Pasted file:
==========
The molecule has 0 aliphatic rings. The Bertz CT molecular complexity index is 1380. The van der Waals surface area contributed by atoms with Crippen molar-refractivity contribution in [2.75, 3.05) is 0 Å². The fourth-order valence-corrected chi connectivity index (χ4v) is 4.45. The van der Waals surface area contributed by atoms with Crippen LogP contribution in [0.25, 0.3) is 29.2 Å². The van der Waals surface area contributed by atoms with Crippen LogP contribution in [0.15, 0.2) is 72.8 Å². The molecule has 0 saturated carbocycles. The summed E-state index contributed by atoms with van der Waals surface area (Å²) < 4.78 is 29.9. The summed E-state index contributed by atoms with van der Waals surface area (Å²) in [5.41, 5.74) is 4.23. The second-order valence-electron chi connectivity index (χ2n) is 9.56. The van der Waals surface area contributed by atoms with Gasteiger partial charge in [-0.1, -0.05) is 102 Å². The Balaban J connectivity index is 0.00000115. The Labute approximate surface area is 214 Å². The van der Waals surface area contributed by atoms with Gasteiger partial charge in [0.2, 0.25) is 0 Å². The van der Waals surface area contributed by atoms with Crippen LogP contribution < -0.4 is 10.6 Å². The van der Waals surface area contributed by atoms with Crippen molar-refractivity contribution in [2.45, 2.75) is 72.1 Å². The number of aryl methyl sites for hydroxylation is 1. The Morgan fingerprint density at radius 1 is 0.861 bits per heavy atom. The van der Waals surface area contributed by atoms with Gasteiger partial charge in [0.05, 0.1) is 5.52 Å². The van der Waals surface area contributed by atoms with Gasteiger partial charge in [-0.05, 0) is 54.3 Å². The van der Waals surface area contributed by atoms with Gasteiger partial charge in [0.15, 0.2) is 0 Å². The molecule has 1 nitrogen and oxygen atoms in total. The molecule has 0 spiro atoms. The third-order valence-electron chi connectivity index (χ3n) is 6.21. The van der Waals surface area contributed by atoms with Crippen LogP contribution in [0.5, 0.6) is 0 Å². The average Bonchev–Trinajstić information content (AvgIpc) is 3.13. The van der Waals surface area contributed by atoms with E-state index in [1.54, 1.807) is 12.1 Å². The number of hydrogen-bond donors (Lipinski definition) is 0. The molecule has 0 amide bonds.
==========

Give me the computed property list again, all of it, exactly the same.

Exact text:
The molecule has 0 aliphatic rings. The Bertz CT molecular complexity index is 1380. The van der Waals surface area contributed by atoms with Crippen molar-refractivity contribution in [2.75, 3.05) is 0 Å². The fourth-order valence-corrected chi connectivity index (χ4v) is 4.45. The van der Waals surface area contributed by atoms with Crippen LogP contribution in [0.25, 0.3) is 29.2 Å². The van der Waals surface area contributed by atoms with Crippen LogP contribution in [0.15, 0.2) is 72.8 Å². The molecule has 0 saturated carbocycles. The summed E-state index contributed by atoms with van der Waals surface area (Å²) < 4.78 is 29.9. The summed E-state index contributed by atoms with van der Waals surface area (Å²) in [5.41, 5.74) is 4.23. The second-order valence-electron chi connectivity index (χ2n) is 9.56. The van der Waals surface area contributed by atoms with Gasteiger partial charge in [-0.1, -0.05) is 102 Å². The Balaban J connectivity index is 0.00000115. The Labute approximate surface area is 214 Å². The van der Waals surface area contributed by atoms with Gasteiger partial charge in [0.2, 0.25) is 0 Å². The van der Waals surface area contributed by atoms with Crippen LogP contribution < -0.4 is 10.6 Å². The van der Waals surface area contributed by atoms with Crippen molar-refractivity contribution in [2.45, 2.75) is 72.1 Å². The number of aryl methyl sites for hydroxylation is 1. The Morgan fingerprint density at radius 1 is 0.861 bits per heavy atom. The van der Waals surface area contributed by atoms with Gasteiger partial charge in [0.05, 0.1) is 5.52 Å². The van der Waals surface area contributed by atoms with Gasteiger partial charge in [-0.05, 0) is 54.3 Å². The van der Waals surface area contributed by atoms with Gasteiger partial charge in [0.15, 0.2) is 0 Å². The molecule has 1 nitrogen and oxygen atoms in total. The molecule has 0 spiro atoms. The third-order valence-electron chi connectivity index (χ3n) is 6.21. The van der Waals surface area contributed by atoms with Crippen LogP contribution in [0.5, 0.6) is 0 Å². The average Bonchev–Trinajstić information content (AvgIpc) is 3.13. The van der Waals surface area contributed by atoms with E-state index in [1.54, 1.807) is 12.1 Å². The number of hydrogen-bond donors (Lipinski definition) is 0. The molecule has 0 amide bonds.